At first I tried to honestly express my concerns to my sister but she rapidly became hostile at my questioning and sadly we have hardly spoken ever since. Then a few months later in December 2010, I learned during a phone conversation with my mother who had been visiting my sister for two months that the science curriculum the children are being taught is pure young-earth creationism. This included the world is 6,000 years old, most geological phenomena was caused by Noah’s flood and that evolution by natural selection is false. Their favorite (and only) books are all of a religious nature and the only other children they are exposed to are from their local evangelical church.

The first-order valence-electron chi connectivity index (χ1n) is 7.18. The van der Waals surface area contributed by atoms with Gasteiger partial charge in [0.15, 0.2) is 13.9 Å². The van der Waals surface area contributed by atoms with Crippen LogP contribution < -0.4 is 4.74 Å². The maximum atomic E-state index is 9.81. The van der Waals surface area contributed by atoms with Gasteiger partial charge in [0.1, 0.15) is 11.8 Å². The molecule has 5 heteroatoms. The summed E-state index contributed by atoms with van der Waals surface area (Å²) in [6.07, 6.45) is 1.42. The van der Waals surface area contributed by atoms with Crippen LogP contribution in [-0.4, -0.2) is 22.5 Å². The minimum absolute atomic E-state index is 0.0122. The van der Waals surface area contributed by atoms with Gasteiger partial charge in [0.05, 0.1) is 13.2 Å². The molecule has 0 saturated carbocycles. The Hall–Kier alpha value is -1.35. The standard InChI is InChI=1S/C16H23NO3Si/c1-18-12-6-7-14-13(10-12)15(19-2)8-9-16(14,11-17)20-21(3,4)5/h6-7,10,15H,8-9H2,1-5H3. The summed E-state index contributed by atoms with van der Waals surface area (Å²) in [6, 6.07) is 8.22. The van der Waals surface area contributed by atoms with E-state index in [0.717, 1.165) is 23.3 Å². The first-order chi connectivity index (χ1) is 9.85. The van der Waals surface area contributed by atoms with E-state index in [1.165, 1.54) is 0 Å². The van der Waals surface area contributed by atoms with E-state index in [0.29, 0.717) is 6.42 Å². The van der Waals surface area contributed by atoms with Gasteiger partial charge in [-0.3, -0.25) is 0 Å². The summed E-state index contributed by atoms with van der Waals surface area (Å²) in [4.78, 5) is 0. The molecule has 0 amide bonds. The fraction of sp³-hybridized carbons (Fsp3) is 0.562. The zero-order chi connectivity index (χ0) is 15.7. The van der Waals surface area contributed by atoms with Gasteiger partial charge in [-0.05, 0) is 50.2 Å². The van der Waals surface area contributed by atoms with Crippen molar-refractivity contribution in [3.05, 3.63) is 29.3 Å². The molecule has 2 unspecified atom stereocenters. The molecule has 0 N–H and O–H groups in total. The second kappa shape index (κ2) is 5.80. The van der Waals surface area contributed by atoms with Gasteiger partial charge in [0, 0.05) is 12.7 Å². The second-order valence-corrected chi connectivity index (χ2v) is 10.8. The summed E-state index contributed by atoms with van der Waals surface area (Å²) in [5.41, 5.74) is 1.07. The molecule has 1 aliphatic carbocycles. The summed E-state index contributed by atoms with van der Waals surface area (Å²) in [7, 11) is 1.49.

As their uncle I feel partly responsible for my niece and nephews education, especially in science. However, my sister avoids speaking to her heathen brother, and nowadays only listens to our mother. It was for this reason that I decided for the first time to intentionally break the ceasefire and try to convince my mother that creationism is just plain wrong and teaching it to her grandchildren is abusing their minds. That’s why I created this blog to publish, email by email, all correspondence between my creationist mum and me, her atheist son. I know this is probably futile but feel I must keep tryng for the sake of the minds of my niece and nephew.

I suspect this could take a while!

A Few Extra Notes…

All emails are published unchanged and include any and all gramatical and spelling errors that appear in the originals. There is no censorship except in cases where names are used or information supplied that could lead to identification of members of my family.